Sr no 179
Then she sat with her father like a mountain looking after its one weak tree.
Digambar Maruti Lohar (49)
Digambar lives at Shirwal. Around 60 to 70 Kms from Pune.
He has four daughters and one son. All four daughters study at the Zilla Parishad School.
Digamber is a lohar, (Blacksmith) and his late father was one too. Educated till the 5th class, he is unemployed since four months because of poor health. He has done many jobs in the past, from working in an iron-casting workshop to a moulding and machine workshop, to being a lohar.
He has developed sever acidity, or some other condition that is yet undiagnosed. He vomits often and feels faith when this happens, because of which he is unable to find stable work since four months, he says.
The day I met him, at Shirwal Zilla Parishad School, he vomited while he was waiting to meet me. I was at the school with a team of doctors from Pune (courtesy, Mukul Madhav Foundation’s medical camp across four villages in western Maharashtra) and one of the doctors attended to him immediately. We let him rest a bit before I could resume our conversation.
When Digamber vomited, because he happened to get an attack of acidity apparently, his eldest teen daughter was called from class to clean up his vomit and take care of her father. She did it without shame and embarrassment. Then she sat with her father like a mountain looking after its one weak tree. I felt glad we were helping this under privileged family.
Digamber felt better after about 30 minutes, so I proceeded to speak to him about his life so far. I really did not want to interview him thereafter, but I did. Because I did not want my donor (Surabhi Shah) not to know more about the person we had decided to help from his hard earned donation/money.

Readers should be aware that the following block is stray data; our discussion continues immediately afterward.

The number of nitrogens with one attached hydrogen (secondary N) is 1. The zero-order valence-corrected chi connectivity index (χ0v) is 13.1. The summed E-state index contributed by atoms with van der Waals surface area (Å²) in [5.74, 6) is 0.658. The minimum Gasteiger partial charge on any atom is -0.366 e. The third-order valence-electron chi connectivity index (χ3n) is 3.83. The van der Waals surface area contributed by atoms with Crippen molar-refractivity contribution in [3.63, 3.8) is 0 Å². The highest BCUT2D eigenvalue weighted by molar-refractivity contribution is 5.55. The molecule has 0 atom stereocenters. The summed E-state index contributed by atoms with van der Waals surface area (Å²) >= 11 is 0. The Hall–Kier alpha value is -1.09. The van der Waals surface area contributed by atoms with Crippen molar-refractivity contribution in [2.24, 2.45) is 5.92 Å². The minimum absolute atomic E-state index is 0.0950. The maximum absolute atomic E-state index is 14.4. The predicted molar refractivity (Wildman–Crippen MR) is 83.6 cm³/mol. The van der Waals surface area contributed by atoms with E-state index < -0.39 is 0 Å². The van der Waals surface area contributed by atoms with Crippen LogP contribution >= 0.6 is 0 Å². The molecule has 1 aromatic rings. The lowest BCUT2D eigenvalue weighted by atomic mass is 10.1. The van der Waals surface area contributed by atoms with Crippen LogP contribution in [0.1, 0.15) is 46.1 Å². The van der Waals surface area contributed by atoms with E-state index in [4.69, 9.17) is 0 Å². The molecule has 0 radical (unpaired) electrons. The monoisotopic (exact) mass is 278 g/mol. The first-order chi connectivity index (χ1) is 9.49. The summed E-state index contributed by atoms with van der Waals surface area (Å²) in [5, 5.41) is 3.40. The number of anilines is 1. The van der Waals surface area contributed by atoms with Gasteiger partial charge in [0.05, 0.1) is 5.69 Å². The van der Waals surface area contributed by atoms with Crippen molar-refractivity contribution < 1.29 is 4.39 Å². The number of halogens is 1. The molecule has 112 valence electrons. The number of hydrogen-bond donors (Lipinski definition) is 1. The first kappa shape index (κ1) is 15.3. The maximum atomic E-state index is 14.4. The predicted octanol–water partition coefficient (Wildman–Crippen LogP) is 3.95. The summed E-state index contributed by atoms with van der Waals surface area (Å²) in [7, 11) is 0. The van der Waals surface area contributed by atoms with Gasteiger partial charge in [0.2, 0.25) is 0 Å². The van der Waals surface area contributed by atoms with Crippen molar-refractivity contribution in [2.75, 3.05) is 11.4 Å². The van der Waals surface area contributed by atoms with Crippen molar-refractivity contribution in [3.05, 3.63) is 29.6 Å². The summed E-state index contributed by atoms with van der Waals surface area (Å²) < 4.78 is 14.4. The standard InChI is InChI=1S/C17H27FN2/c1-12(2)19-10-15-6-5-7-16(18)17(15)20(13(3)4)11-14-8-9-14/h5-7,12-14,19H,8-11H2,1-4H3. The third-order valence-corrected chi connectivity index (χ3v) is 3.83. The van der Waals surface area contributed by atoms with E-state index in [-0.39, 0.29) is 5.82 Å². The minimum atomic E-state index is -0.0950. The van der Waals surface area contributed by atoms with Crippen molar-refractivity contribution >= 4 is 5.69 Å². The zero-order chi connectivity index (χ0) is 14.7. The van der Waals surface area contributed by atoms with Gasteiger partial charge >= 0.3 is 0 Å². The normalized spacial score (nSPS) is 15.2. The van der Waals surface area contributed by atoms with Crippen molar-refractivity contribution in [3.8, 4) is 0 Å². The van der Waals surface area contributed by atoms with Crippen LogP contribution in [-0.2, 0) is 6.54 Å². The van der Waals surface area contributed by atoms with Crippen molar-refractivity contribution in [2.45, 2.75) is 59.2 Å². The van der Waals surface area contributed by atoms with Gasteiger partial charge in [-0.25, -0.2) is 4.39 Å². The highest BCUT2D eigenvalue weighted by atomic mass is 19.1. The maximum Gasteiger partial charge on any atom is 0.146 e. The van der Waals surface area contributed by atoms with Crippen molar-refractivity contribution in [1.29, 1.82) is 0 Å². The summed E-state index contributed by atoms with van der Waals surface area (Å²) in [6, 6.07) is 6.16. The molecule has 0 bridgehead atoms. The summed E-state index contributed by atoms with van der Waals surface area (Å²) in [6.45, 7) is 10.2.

I think, because Zilla Parishad schools do not have peons, the students clean the school themselves, daily. Sometimes I saw their teacher and principal pitching in too.
Every morning when we visited four ZP primary schools over four days at Shirwal, Umraj and Chincholi at Kokrud, I saw the school kids sweep and clean the class rooms, corridors and sometimes the playground too. I never saw a single child unhappy at this task. Different kids are made to perform this daily duty, so all the kids have their turn at it.
Urban children in Mumbai and elsewhere are truly privileged, I realised. I recollected then, that a privileged children’s school in Japan makes their ‘rich’ students clean the school’s toilets daily. And their ‘rich’ parents do not complain. They think it’s okay that their kids are made to clean their school’s toilets.
Thank you Mukul Madhav Foundation’s medical camp, for carrying me like a favourable wind to this village so far from my home.
Thank you Surabhi Shah for donating this bicycle to Digamber. Before they left with their well deserved bicycle, his lovely teen daughter told us “Pappa ko cycle diya, thank you.” ( https://www.facebook.com/plugins/video.php?href=https%3A%2F%2Fwww.facebook.com%2Frakesh.anand.bakshi%2Fvideos%2F10154602008573213%2F&show_text=0&width=400)
Pune to Ratnagiri Medical camp and cyclothon 2016.
Beneficiaries of help: https://www.facebook.com/media/set/?set=oa.357090647765413&type=1